Yesterday, the Shabaab Movement announced the establishment of the “Islamic Governorate of Shabelle” (wilayat shabila al-islamiyya) in the region of Lower Shabelle in southern Somalia. The Shabaab says that it was “necessary for the brothers to establish civil administrations for carrying out the matters of the Islamic state (al-dawla al-islamiyya)” after they liberated Lower Shabelle from criminal tribal groups that were extorting its inhabitants. The new governorate has a governor and supervisors for missionizing and education, security and morality policing, courts, and the treasury.
Apparently, this is the not the first governorate that the Shabaab has established. Today, its “Islamic Governorate of Juba” announced that it has ordered the destruction of local saints’ shrines, at once burnishing the institution’s Salafi bona fides and undermining the local tribal Sufism that permeates Somalia.
Two things strike me about the Shabelle announcement. First is the terminology used to describe the new entity. As I noted a few weeks ago, this is a touchy issue among Jihadis because it is unclear what new Jihadi governments should call themselves after the Islamic State of Iraq used the term dawla to describe itself, suggesting the Islamic superstate (dawla), or caliphate, of old. Notice that the Shabaab entity is neither an emirate (imara) as claimed by the Taliban in Afghanistan nor a state (dawla) as claimed by the Islamic State of Iraq. It is something in between, a governorate (wilaya). Under the early caliphate, governorates were semi-autonomous but owed allegience to the caliph. Later, the term was more vague and now usually has the meaning of “province.” Judging from the Shabaab declaration that it is setting up the wilaya to carry out the matters of the Islamic state (al-dawla al-islamiyya), the group seems to have the older meaning in mind, thus putting it in a subordinate but semi-autonomous relationship with the ISI. What is unclear is whether the Shabaab will set up an intervening “emirate” of Somalia to stand between the superstate (dawla) and the governorates (wilayat), as the Islamic Emirate of Caucasus has done.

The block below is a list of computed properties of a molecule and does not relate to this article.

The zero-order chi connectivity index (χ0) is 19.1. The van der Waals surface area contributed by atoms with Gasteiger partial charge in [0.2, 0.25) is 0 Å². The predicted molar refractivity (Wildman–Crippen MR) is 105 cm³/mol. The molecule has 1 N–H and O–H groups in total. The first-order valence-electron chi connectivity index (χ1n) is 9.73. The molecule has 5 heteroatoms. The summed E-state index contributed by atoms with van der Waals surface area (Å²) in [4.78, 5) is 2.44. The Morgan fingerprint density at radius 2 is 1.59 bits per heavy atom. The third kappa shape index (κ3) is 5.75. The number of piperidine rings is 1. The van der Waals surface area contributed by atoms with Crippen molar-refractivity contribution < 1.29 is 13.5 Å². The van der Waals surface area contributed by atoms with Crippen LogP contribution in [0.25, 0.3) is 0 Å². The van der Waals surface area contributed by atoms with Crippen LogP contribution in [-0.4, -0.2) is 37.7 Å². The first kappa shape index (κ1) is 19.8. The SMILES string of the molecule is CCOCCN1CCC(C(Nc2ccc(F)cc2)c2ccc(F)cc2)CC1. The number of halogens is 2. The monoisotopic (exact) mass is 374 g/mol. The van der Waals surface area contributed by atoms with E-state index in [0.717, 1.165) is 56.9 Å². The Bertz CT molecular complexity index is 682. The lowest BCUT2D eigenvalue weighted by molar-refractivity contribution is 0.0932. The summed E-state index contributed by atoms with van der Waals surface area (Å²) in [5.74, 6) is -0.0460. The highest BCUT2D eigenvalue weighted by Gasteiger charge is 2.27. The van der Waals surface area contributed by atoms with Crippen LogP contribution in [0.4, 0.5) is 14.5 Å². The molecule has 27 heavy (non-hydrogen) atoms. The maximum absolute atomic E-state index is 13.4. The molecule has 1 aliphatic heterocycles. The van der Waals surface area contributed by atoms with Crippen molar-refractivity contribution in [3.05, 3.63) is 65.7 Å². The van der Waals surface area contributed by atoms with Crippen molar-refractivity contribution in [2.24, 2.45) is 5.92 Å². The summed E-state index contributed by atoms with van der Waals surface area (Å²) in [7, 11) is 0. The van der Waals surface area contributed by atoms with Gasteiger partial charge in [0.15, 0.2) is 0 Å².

Second, everything about this statement reeks of Abu Bakr Naji. I try not to cite Naji too much because he is just one strategist among many and every student of Jihadism puts their guy forward as THE guy. Still, this is the first time I have seen a statement that so clearly evokes Naji’s concept of rudimentary “administrations” (idarat) being set up to provide basic services to people after Jihadis have rid an area of criminals. The idea, says Naji, is that the people will be so grateful to you for ridding them of scoundrels that they will accept your rule. After the “administration” is functioning, it can then begin to network with other administrations, which will all eventually become noncontiguous statelets or nodes in the web of the caliphate.
Document (Arabic): 12-8-08-faloja-announcement-of-wilaya-in-somalia
Document (Arabic): 12-8-08-faloja-somalia-wilaya-announcement-that-it-will-destroy-graves